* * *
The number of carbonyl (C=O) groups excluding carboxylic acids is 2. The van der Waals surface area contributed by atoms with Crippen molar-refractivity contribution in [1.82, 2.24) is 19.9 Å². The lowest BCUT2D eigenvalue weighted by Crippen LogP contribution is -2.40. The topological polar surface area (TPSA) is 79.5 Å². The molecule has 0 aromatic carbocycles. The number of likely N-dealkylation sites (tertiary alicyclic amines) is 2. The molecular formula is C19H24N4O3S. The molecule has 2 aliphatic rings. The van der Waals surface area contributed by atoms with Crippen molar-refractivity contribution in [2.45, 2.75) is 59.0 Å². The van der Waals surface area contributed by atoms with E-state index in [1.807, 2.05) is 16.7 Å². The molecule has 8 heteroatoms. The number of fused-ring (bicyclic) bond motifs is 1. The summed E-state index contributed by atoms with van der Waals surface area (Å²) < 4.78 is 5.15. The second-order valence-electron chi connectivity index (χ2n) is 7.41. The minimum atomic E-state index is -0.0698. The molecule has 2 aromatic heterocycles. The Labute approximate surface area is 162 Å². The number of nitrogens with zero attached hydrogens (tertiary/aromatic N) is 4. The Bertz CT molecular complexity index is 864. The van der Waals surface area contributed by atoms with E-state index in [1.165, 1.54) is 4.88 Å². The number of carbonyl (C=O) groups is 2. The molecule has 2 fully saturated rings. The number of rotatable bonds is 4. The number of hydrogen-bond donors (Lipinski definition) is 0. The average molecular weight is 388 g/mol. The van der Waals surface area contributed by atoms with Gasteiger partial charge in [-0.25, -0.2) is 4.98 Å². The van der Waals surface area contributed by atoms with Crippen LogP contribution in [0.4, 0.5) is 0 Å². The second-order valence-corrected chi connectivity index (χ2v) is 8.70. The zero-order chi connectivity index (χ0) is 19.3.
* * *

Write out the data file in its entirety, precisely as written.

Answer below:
The number of carbonyl (C=O) groups excluding carboxylic acids is 2. The van der Waals surface area contributed by atoms with Crippen molar-refractivity contribution in [1.82, 2.24) is 19.9 Å². The lowest BCUT2D eigenvalue weighted by Crippen LogP contribution is -2.40. The topological polar surface area (TPSA) is 79.5 Å². The molecule has 0 aromatic carbocycles. The number of likely N-dealkylation sites (tertiary alicyclic amines) is 2. The molecular formula is C19H24N4O3S. The molecule has 2 aliphatic rings. The van der Waals surface area contributed by atoms with Crippen molar-refractivity contribution in [2.45, 2.75) is 59.0 Å². The van der Waals surface area contributed by atoms with E-state index in [1.807, 2.05) is 16.7 Å². The molecule has 8 heteroatoms. The number of fused-ring (bicyclic) bond motifs is 1. The summed E-state index contributed by atoms with van der Waals surface area (Å²) < 4.78 is 5.15. The second-order valence-electron chi connectivity index (χ2n) is 7.41. The minimum atomic E-state index is -0.0698. The molecule has 2 aromatic heterocycles. The Labute approximate surface area is 162 Å². The number of nitrogens with zero attached hydrogens (tertiary/aromatic N) is 4. The Bertz CT molecular complexity index is 864. The van der Waals surface area contributed by atoms with E-state index in [1.165, 1.54) is 4.88 Å². The number of carbonyl (C=O) groups is 2. The molecule has 2 fully saturated rings. The number of rotatable bonds is 4. The number of hydrogen-bond donors (Lipinski definition) is 0. The average molecular weight is 388 g/mol. The van der Waals surface area contributed by atoms with Gasteiger partial charge in [-0.25, -0.2) is 4.98 Å². The van der Waals surface area contributed by atoms with Crippen LogP contribution in [0.4, 0.5) is 0 Å². The second-order valence-corrected chi connectivity index (χ2v) is 8.70. The zero-order chi connectivity index (χ0) is 19.3.